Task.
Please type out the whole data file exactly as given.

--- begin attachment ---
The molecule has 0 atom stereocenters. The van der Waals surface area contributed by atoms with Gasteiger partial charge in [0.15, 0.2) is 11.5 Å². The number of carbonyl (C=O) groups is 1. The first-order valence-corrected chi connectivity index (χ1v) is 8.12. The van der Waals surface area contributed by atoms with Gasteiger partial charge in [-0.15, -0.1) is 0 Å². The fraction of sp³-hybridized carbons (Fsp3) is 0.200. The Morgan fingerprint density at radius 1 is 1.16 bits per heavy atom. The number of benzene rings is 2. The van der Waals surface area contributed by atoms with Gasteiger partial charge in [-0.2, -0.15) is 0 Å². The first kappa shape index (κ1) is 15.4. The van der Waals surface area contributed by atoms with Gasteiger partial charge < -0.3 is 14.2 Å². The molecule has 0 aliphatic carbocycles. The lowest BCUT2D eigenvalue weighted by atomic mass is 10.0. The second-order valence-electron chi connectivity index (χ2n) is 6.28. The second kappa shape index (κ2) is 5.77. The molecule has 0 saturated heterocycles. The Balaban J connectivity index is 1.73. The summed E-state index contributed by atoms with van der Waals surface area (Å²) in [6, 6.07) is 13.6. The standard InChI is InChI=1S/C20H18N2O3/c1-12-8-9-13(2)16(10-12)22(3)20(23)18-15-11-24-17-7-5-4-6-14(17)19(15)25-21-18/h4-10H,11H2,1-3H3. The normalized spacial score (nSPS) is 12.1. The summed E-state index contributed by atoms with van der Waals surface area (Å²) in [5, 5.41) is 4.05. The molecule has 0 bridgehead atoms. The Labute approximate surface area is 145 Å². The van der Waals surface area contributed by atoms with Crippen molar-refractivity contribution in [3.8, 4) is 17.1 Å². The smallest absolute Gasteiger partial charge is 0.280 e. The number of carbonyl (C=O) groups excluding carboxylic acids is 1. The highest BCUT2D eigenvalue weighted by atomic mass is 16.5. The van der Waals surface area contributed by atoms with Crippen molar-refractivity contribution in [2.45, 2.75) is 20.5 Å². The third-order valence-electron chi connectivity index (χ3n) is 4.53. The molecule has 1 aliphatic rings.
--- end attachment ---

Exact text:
The molecule has 0 atom stereocenters. The van der Waals surface area contributed by atoms with Gasteiger partial charge in [0.15, 0.2) is 11.5 Å². The number of carbonyl (C=O) groups is 1. The first-order valence-corrected chi connectivity index (χ1v) is 8.12. The van der Waals surface area contributed by atoms with Gasteiger partial charge in [-0.15, -0.1) is 0 Å². The fraction of sp³-hybridized carbons (Fsp3) is 0.200. The Morgan fingerprint density at radius 1 is 1.16 bits per heavy atom. The number of benzene rings is 2. The van der Waals surface area contributed by atoms with Gasteiger partial charge in [-0.2, -0.15) is 0 Å². The first kappa shape index (κ1) is 15.4. The van der Waals surface area contributed by atoms with Gasteiger partial charge < -0.3 is 14.2 Å². The molecule has 0 aliphatic carbocycles. The lowest BCUT2D eigenvalue weighted by atomic mass is 10.0. The second-order valence-electron chi connectivity index (χ2n) is 6.28. The second kappa shape index (κ2) is 5.77. The molecule has 0 saturated heterocycles. The Balaban J connectivity index is 1.73. The summed E-state index contributed by atoms with van der Waals surface area (Å²) in [6, 6.07) is 13.6. The standard InChI is InChI=1S/C20H18N2O3/c1-12-8-9-13(2)16(10-12)22(3)20(23)18-15-11-24-17-7-5-4-6-14(17)19(15)25-21-18/h4-10H,11H2,1-3H3. The normalized spacial score (nSPS) is 12.1. The summed E-state index contributed by atoms with van der Waals surface area (Å²) in [5, 5.41) is 4.05. The molecule has 0 bridgehead atoms. The Labute approximate surface area is 145 Å². The van der Waals surface area contributed by atoms with Crippen molar-refractivity contribution in [3.8, 4) is 17.1 Å². The smallest absolute Gasteiger partial charge is 0.280 e. The number of carbonyl (C=O) groups excluding carboxylic acids is 1. The highest BCUT2D eigenvalue weighted by atomic mass is 16.5. The van der Waals surface area contributed by atoms with Crippen molar-refractivity contribution in [2.45, 2.75) is 20.5 Å². The third-order valence-electron chi connectivity index (χ3n) is 4.53. The molecule has 1 aliphatic rings.